The impact of COVID-19 on the veterinary profession has been sudden, far-reaching, and varied. Across the country, veterinary practices have made tremendous changes to ensure patients continue to receive essential veterinary care and new safety measures are implemented to protect team members and clients.
The AVMA conducted two large surveys of practice owners in April and July 2020 to better understand how COVID-19 has affected veterinary practices. In all, we collected over 3,500 responses representing different practice sizes, types, and species. Questions covered operational changes, client numbers, use of personal protective equipment (PPE) and other supplies, financial impact, and other topics.
The results enable us to view a full picture of how COVID-19 has impacted the profession and forecast how the economic situation will evolve as the pandemic unfolds. They also offer deeper insight into the ways individual practices are being impacted—financially, operationally, and otherwise. This knowledge advances the profession on numerous levels:
- Identifies what strategies are working for the most successful practices and might be replicated by others.
- Provides informed economic forecasts that help practice owners and others in the profession plan and prepare for what’s ahead.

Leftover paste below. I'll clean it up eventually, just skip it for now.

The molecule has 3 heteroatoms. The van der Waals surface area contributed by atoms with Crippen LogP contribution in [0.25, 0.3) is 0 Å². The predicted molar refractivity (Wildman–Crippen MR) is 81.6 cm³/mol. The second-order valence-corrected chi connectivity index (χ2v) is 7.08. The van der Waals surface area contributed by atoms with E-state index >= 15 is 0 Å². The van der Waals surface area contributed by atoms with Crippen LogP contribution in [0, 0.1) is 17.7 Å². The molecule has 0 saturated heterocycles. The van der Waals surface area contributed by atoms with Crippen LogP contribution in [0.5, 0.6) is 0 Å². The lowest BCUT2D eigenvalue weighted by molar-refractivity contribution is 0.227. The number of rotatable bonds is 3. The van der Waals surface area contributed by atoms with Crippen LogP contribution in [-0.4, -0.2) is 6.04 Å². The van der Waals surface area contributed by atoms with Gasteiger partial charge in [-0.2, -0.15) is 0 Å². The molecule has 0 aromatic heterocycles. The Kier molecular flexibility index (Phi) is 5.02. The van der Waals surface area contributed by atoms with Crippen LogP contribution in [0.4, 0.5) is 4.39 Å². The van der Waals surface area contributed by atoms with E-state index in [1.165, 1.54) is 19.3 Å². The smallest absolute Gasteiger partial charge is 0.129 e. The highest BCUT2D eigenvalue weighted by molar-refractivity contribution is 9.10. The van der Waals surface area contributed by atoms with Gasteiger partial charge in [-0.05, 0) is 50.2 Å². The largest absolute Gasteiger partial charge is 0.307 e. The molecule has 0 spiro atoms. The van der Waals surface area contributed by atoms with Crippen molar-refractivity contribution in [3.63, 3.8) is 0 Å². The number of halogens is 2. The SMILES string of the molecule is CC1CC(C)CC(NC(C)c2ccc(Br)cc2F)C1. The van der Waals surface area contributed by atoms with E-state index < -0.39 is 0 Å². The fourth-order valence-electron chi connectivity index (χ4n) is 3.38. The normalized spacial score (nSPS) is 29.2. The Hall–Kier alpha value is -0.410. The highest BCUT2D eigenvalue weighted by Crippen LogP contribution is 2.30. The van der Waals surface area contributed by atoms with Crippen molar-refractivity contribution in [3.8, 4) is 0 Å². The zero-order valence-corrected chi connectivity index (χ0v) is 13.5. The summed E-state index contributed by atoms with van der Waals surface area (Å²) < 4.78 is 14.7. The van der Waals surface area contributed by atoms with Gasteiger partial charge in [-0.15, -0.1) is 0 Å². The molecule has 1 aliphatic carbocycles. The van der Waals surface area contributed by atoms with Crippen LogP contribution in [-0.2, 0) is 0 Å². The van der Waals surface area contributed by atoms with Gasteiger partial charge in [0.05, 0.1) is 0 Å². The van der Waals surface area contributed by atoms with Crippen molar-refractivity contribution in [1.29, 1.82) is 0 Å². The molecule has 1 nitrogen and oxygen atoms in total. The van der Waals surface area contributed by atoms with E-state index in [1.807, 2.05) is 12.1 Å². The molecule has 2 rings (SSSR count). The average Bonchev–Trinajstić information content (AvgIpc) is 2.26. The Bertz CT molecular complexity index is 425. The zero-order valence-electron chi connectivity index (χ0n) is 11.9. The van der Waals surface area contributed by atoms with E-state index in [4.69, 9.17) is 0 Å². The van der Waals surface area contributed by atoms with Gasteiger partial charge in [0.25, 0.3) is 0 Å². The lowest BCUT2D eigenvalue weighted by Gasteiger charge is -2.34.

- Supports policy development and advocacy on behalf of veterinarians and practices.
- Guides AVMA’s development of tools and resources needed to support the profession.
- Provides data at the state level to help state veterinary medical associations understand specifically how practices in their area are being impacted, and how their state compares with others.
- Informs and empowers the veterinary community to better plan, strategize, and succeed during COVID-19 and beyond.
What the numbers show
Operational changes and precautionary measures
Practices have implemented a wide range of operational strategies and precautionary measures to continue providing veterinary care while limiting spread of the coronavirus and prioritizing the safety of team members and clients.
On the operational side, the most common approach has been asking clients to wait in vehicles during animal exam and treatment (curbside care). Other operational changes include contactless payment processing, taking patient history by phone or virtually, and drive-thru pick-up and drop-off.
Data show that between April and July, a small number of practices reduced several of these approaches. For example, in April, 84% of practices asked clients to wait in vehicles during treatment and in July that number had gone down to 73%. The number of practices implementing contactless payment processing and taking patient history by phone or virtually also declined during that time. In contrast, the percentage of practices taking client visits by appointment only increased from 56% in April to 75% in July.
The number of veterinary practices that reported using telemedicine in April and July remained constant at 32%. 18% of practices were seeing only emergency-related cases at the time of the second survey (down from 20%).